If you’re a married survivor of infidelity and the marriage means anything to you at all, you immediately became obsessed with knowing the details of the affair(s) – and if the details are not made readily available to you (which would be the norm), your ‘life’s mission’ becomes to unearth them yourself. You go through moments when you think you’re going crazy – because your partner almost convinces you that you are, or because of the sudden change in your personality from a balanced individual to an obsessive human being.
Personally, I could not concentrate on my work for the first four months. How God managed to cover me during that period, I will never be able to fathom. With my workload, you simply can’t get away with blanking out for a couple of days, not to mention a four-month period. During that time, I moved through my days in slow motion. My brain just seemed to be in a fog when it came to work. I would spend the first half of the day trying, struggling, fighting to maintain enough presence of mind to at least respond to emails. I was terribly unproductive. The remainder of the day would be divided between staring blankly at my computer screen with my mind far, far away, and googling about ‘marriage,’ ‘Christian marriage’ ‘Christian marriage and infidelity,’ ‘Christians and divorce,’ ‘When The Other Woman is your friend’ – any permutation of words that came to mind and that I hoped would bring answers.
I understand that unfaithfulness is a really difficult issue for erring Christians to admit to. The implications of unfaithfulness are far-reaching, and it seems logical enough for the erring party to want to avoid causing any further damage – to want to just put it behind them and everyone else and face the future. I cannot emphasize enough, though, to anyone in this situation, that there is no real future without the truth. Withholding the truth does not spell the end for the marriage, necessarily – if the marriage in question is built on outward appearance only. Sure, it’s possible to grin and bear it and limp along. But I’m talking about a real marriage – the kind worth fighting for, the kind we all hope for. In a real marriage – the kind worth fighting for – the truth can, will, and does set you free. The truth is more powerful than the pain. The truth is the starting point for healing.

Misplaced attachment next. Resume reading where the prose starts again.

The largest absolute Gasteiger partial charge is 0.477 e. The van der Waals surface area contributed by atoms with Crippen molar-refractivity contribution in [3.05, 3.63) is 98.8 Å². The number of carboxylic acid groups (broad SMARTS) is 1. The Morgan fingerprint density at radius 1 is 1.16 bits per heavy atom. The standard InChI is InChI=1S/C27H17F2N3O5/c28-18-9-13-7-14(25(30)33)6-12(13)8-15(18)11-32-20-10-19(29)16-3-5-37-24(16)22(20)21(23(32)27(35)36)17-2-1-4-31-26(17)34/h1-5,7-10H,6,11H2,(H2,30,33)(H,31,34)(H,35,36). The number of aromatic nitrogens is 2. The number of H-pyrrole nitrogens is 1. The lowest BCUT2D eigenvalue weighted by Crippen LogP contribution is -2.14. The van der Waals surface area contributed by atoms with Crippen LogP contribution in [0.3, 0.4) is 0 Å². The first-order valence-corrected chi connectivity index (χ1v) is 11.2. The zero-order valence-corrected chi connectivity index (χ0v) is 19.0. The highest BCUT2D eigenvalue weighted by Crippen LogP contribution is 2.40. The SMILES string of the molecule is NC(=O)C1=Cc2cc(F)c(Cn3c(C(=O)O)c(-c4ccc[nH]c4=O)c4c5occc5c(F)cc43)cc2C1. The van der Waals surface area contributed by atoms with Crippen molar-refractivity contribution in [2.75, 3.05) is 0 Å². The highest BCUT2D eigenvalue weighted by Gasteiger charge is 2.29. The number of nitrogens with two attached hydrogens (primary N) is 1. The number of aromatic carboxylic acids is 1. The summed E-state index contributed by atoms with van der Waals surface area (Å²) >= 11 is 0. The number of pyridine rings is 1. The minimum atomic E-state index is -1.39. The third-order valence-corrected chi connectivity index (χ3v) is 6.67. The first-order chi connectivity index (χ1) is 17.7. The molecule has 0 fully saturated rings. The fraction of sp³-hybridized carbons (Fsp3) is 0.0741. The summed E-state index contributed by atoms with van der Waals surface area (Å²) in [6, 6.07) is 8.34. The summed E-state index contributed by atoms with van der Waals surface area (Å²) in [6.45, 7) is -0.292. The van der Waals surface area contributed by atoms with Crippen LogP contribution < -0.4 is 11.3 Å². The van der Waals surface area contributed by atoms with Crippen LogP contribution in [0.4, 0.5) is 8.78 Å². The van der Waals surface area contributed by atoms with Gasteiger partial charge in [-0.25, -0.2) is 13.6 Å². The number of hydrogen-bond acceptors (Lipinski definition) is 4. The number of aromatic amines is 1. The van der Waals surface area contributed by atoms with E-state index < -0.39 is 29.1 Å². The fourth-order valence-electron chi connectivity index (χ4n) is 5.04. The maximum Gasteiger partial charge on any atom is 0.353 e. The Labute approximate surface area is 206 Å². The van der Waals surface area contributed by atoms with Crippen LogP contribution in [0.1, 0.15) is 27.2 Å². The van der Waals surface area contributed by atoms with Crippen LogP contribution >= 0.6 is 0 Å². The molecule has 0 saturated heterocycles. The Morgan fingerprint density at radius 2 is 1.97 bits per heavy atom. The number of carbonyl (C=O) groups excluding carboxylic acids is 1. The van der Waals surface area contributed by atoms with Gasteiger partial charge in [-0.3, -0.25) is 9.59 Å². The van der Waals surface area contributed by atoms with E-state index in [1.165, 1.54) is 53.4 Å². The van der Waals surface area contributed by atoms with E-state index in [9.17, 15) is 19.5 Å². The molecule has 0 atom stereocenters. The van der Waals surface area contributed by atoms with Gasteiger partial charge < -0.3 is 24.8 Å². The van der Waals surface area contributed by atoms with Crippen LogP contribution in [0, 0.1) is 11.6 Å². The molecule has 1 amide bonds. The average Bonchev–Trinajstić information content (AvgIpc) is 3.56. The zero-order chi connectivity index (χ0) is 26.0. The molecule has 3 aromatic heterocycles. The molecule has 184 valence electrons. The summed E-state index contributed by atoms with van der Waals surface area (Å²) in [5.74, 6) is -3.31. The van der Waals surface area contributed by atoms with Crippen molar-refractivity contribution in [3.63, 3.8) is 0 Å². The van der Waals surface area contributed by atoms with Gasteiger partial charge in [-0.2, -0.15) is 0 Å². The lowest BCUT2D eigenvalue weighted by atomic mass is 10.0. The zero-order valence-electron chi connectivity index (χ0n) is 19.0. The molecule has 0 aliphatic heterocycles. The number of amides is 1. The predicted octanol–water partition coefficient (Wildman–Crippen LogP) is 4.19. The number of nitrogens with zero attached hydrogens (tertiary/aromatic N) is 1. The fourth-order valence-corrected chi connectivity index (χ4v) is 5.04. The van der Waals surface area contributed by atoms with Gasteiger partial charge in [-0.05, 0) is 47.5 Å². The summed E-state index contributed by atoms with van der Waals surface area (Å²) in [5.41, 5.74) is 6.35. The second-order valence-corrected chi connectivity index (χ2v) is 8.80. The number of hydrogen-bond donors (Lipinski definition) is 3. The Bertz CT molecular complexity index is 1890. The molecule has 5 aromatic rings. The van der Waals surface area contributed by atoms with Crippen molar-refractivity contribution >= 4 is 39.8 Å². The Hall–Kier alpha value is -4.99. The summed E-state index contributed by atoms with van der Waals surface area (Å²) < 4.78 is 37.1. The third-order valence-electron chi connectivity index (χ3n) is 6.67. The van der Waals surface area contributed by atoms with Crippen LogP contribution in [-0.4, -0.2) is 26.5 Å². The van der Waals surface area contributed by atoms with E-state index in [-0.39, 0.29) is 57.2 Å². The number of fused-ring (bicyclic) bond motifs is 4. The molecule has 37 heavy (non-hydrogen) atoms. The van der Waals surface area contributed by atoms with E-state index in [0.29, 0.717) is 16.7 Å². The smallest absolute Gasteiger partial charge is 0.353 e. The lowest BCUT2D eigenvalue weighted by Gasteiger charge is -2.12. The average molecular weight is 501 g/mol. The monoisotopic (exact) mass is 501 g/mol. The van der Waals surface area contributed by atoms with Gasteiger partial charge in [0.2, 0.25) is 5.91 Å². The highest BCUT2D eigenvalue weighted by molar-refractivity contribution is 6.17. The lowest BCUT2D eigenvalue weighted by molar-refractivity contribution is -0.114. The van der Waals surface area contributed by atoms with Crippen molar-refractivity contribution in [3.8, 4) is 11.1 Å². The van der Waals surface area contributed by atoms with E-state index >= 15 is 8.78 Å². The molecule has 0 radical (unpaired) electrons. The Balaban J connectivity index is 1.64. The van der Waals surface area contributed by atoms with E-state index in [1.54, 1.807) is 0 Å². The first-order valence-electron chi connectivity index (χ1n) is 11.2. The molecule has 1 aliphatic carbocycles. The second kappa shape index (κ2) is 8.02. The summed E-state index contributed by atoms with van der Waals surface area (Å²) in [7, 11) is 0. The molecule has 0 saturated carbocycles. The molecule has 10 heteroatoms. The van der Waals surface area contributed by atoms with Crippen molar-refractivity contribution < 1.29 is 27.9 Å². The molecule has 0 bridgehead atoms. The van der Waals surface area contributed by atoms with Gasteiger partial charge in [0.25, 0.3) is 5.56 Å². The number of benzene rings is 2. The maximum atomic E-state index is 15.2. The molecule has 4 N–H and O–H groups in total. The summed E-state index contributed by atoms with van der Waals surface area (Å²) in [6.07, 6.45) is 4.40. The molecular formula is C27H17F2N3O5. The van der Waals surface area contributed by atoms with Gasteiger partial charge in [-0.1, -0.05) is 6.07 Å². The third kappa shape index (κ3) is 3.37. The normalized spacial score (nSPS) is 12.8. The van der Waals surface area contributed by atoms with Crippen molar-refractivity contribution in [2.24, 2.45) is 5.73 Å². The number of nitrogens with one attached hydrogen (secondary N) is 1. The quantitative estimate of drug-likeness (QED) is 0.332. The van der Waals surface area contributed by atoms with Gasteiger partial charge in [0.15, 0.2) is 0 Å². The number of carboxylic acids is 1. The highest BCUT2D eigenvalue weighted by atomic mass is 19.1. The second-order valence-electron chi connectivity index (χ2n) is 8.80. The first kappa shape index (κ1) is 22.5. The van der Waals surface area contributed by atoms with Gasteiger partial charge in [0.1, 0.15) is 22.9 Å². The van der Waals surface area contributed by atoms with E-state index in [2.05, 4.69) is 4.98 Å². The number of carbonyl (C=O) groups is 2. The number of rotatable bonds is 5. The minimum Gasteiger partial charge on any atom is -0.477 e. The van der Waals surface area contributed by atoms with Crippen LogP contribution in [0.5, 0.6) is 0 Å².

I’ve run into the other woman (the only one that I really know well) thrice since I found out. The first time, it was by appointment and the other two times, we just happened to bump into each other. The first time, she asked if she could meet with us both to have a discussion. Her sister and another couple, close family friends of ours who stood with us all the way during this ordeal, were also invited. We met at a neutral place, a coffee shop in the neighborhood.
I arrived at the venue eagerly, exhausted by all the deceit and so ready to let them know it was tough, but I’d forgiven them, and I’d get through it. We sat directly across the table from each other on wooden benches in the garden. She talked for at least forty minutes, uninterrupted. I looked her in the eyes, but she wouldn’t look back. Her eyes flitted everywhere as she talked – everywhere but toward me. I continued staring at her in consternation. What was wrong with my friend? How had she changed so drastically? She was here to finally tell me the truth, wasn’t she? Why was she avoiding my eyes – something she had never done in my history of knowing her?